The Anti-Common Core Crowd Want to Take You on a Guilt Trip

Screenshot 2014-02-13 at 2.30.52 PMNo thanks, please unpack my bags and refund my ticket, I have no interest in going down that path with you.

Maybe it’s because my plaintive cries of “You are ruining my life” failed to appropriately guilt trip my parents when I was a kid and therefore I became a sociopath that stopped caring about the emotions of others.

Or maybe it’s just because blaming Common Core for a child being frustrated with a couple of math problems is so insane that it barely takes scrutiny to dismiss.

Sure, I feel terrible for the girl in the picture. I have an abundance of empathy because I was a high achieving child in my K-12 years (let’s just not discuss that college thing ‘kay?), this was long before Common Core by the way, and I remember having some very vocal and tearful breakdowns at the kitchen table over my homework, whether I was in public school, private, or home school at the time. Math was always an especially difficult subject for me (still is, I never really had a good math teacher) and I got frustrated easily. I could solve every problem but one and that one would give me a breakdown.

Crying, hyperventilating, and generally feeling like an idiot (even though I was near the top of my class) all over a couple of homework problems is not a feeling I’m unfamiliar with.

It’s not Common Core that causes that.

Of course Common Core may be part of the problem, but not in the way anti-common core proponents are saying. Common Core is putting a set of standards into schools that are, generally speaking, higher than the standards that were in previous use. This creates a certain amount of adjustment and a learning curve for students who were previously having no problem in their classes. This can be hugely stressful for students, but that doesn’t make the standards evil or bad policy…it just means there are going to be growing pains.

Based on my own experiences I can tell that bright children are often the hardest on themselves when they fail at a task. I was always a good student and picked up skills and lessons easily, which meant that on the few times when I failed to do so I felt like a complete incompetent.

“I’m good at everything else, why am I so bad at this? I must be stupid!”

It’s not rational by any stretch of the imagination, but 7 year olds generally aren’t.

But the blame being put on Common Core is not even the biggest problem I have with this. While I disagree with Tara Davis that Common Core is bad for students, she has every right to put that blame there if she chooses. I might argue the point with her, but she can say what she wants.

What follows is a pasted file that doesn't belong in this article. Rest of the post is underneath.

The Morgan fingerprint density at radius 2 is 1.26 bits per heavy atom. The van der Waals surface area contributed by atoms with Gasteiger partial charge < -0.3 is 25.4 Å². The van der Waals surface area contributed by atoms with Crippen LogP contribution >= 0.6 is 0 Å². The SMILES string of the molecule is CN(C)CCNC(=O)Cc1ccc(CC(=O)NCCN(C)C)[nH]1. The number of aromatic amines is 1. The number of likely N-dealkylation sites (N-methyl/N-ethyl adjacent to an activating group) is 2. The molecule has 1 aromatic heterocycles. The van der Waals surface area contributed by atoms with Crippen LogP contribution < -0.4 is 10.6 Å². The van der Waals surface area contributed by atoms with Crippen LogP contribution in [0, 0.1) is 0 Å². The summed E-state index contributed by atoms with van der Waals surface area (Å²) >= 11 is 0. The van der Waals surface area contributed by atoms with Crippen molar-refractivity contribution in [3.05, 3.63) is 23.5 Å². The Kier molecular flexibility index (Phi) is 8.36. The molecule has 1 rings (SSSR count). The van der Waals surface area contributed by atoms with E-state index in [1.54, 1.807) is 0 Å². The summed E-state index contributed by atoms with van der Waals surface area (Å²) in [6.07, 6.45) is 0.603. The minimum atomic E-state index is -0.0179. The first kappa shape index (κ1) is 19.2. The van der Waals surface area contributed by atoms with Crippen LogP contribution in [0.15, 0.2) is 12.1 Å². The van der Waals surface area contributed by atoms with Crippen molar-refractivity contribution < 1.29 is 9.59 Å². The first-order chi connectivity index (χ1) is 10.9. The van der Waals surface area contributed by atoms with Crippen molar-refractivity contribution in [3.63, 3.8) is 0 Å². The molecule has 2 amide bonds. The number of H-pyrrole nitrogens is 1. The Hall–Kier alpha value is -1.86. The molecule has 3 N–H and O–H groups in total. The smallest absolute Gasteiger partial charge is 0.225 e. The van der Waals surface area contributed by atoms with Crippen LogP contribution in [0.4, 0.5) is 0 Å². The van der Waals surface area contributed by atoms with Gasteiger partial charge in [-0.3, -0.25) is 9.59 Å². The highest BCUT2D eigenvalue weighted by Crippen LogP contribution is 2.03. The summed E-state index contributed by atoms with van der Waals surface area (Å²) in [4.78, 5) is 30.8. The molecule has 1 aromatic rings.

My main issue with this is the Guilt Trip Brigade of anti-Common Core folks who are trotting this picture out in an effort to change my mind using emotional pleading.

That’s a tactic that only does one thing to an analytically minded person like myself.

It pisses me off.

I’m sorry that you’ve yet to find a rational argument that can convince me that I’m wrong and you are right about Common Core, but trying to commit emotional blackmail with pictures of crying children is so intellectually dishonest and ethically bankrupt that I nearly threw up.

You are trotting out the face of an upset child and making her the poster child for your agenda, without any rational explanation as to why Common Core is at fault or any proof that you are right about the policy.

And if you think I’m not right about that, then all you have to do is read the twitchy article I found this picture in.

There are many reasonable and logical arguments that capture why Common Core is an intrusive disaster. Sometimes, however, those arguments aren’t needed. All it takes is one photo to sum up the heartbreaking impact of Common Core.


If you can’t convince me with your “reasonable” and “logical” arguments you are going to tug on my heartstrings until I agree with you?

How is that a good way to make or change policy? As much as I hate to bring politics into this, it’s especially annoying to have this sort of argument thrown at me from a supposedly conservative twitter aggregating site like Twitchy, because using emotional pleas and blackmail is a patented liberal tactic for getting their agenda passed without a lot of analytical thinking going on.

“You made this girl cry by supporting Common Core, you monster!” sounds pretty similar to “You are killing people who have cancer because you don’t support Obamacare, you monster!” to me.



  1. Hello, I don’t know about other aspects of the cirriculum, but yes, mathematics in Common Core absolutely sucks. Well, math has sucked hard for the last couple of decades primarily because it has become all about greater and greater ever meaningless “steps” in contrived blowhard hard formulas that nobody gives an ef about. The quickest, simplest steps are best. What is needed is rote and critical thinking inthe early years and basis balance a checkbook and economics. Rinse, lather, repeat. The more exotic stuff should be for the eggheads and shyster con men.

  2. I think if education was tailored more to the individual rather than making individuals mold to a system (which can be painful and sometimes impossible), we’d be better off. Really, learning should be a joy on a general basis, and frustrating at worst. Children shouldn’t have to go to school with a bad feeling in the pit of their stomach because they don’t understand the material.
    People learn in different ways, and to force everyone to learn the same way is asking for trouble :p

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